DEARBORN, MI – Ford Motor Co. and Lear Corp. have introduced new head restraint foam that has 25 percent of the polyol replaced with soy.
Seventy-five percent of Ford’s North American vehicles feature bio-foam in the head restraints, including the Ford F-150, Taurus, Explorer and Fusion. All Ford vehicles built in North America use bio-foam content in the seat cushions and backs.
“We are continuously looking for new ways to expand our use of bio-based foam, and head restraints are a perfect example,” said Debbie Mielewski, technical leader in plastics research at Ford. “It’s a new location with higher soy content. We’re not stopping at head restraints, either. There are still many other applications in which traditional foam can be converted to bio-based soy foam on vehicles, such as energy-absorption areas, steering wheels and armrests.”
The extended use of soy foam results from the continued research collaboration between Ford and Lear. Ford first used sustainable soybean oil-derived seating foam on the 2008 Mustang. The collaboration also generated the recent complete conversion of all Lear North American Ford seating cushion foam to Lear SoyFoam.
SoyFoam is up to 24 percent more renewable than petroleum-based foam. The biomaterial has helped Ford reduce its annual petroleum oil usage by more than 3 million pounds. The use of SoyFoam also has helped Ford reduce its carbon dioxide emissions by more than 15 million pounds. SoyFoam also can provide a 67-percent reduction in volatile organic compound emissions.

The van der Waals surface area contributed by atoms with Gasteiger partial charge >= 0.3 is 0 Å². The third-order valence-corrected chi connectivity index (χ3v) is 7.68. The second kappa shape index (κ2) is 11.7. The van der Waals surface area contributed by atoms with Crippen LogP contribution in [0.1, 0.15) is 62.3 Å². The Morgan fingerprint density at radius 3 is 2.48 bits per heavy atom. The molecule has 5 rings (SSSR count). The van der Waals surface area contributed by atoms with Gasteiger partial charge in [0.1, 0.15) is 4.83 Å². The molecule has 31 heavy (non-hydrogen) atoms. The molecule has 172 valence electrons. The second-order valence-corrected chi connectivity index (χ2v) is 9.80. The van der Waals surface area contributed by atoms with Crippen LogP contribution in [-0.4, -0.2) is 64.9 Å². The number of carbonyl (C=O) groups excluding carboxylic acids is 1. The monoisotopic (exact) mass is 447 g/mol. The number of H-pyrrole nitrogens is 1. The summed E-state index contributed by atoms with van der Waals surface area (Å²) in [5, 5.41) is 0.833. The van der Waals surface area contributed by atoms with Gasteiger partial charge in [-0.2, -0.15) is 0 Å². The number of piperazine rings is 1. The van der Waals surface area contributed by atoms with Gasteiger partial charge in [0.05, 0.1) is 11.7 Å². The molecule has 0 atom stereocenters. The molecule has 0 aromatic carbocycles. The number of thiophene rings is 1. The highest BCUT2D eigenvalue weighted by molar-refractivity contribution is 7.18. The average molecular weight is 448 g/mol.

“Our success with the introduction of sustainable products confirms customer acceptance of the technology and the need for green automotive interior innovation,” said Ash Galbreath, director of advanced materials and comfort engineering for Lear Corp. “Lear’s advancement of ecological breakthroughs is intended both to reduce product sensitivity to petroleum raw material price fluctuations and lessen our impact on the environment.”
Ford continues to research the use of other renewable sources for foam, including palm, rapeseed and sunflower oil in markets around the world where those commodities are locally available and cost effective.